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How to Spot an Online Car Sale Scam from a Mile Away

Posted by Gary Oak on 6 September, 2016

Online_Car_Sale_Scams.pngAdmit it, when it comes to purchasing a new or used car our excitement gets the best of us and, more often than not, that excitement could get exploited and get you in trouble. Trouble in terms having to pay more than you should, paying longer than you should, or losing your hard earned money altogether.

Believe me, when it comes to earning a little more money, some people are willing forget their values.

According to ABC, as of April 2016, 544 people have fallen victim to scammers and, if the trend continued, that number has probably doubled as of this writing.

Here are some proven tips that will help you avoid car sales scams online and offline.
1. If it's too good to be true, it probably is - I put this in the #1 spot because everybody knows this but still thousands upon thousands are getting fooled by impossible deals.
How to avoid this?

Relax. Take a step back and recognize the ridiculous. If the car is being sold at half the price or way below its market value then something must be wrong. It pays to be sceptical. It's your hard earned money anyway.
2. Look Out for Inconsistencies in the Pictures - I experienced this first hand and I still see a lot of online ads like this. Be wary of;
- Photoshopped or cropped pictures - Sometimes, scammers just grab pictures online and then they remove or Fake Car Sales Adschange the background. If you think that the picture may be photoshopped, zoom it really close and you will see inconsistencies in the edges of the car.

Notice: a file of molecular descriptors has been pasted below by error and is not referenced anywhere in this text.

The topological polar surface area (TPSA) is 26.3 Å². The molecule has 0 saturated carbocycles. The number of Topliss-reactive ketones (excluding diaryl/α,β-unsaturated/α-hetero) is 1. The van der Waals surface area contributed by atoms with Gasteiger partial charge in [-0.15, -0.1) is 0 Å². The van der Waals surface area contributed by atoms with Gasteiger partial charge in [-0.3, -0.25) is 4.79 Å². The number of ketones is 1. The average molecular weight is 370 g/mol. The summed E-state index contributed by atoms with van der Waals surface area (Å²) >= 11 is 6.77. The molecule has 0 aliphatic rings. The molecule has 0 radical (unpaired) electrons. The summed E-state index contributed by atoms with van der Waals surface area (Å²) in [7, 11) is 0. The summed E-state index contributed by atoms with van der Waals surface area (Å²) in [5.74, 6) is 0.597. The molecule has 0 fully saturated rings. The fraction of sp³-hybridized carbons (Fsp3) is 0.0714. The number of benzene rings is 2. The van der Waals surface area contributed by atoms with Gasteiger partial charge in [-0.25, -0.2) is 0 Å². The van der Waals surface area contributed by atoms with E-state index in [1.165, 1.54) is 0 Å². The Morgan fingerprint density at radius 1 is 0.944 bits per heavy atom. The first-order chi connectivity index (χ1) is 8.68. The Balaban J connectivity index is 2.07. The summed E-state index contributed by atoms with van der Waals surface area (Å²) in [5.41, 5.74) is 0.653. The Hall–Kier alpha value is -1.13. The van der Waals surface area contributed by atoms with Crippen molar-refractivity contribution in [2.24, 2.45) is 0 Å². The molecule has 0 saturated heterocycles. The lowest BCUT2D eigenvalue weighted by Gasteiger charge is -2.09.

- Inconsistent color especially in the interior - It's crazy but scammers really do this because many people rarely notice. Be mindful of the little details because who knows what might happen if in case you met with the scammer.
3. Never transfer a down payment or put the payment in "escrow" - This is very common and, surprisingly, a lot of people fall victim to this. The seller/scammer will usually claim to be from out of town and will need you to pay extra, in advance, for transportation.

In some cases, the scammer may ask to hold the full payment in "escrow" while the car is in transit to you. It's usually a fake escrow and you wouldn't see either the car or your money ever again.
How to avoid this?

thumb-down-307175_640.pngNever agree to pay in advance especially if you haven't seen the car itself or the seller.

When it comes to buying a car, always be alert and keep your guard up. Scammers are masters of their craft so you have to be ahead of them and always be in control of the situation. They will trigger hot buttons to warm you up and get you off guard so you have to realize when this is happening and get your wits about you.


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Topics: Scams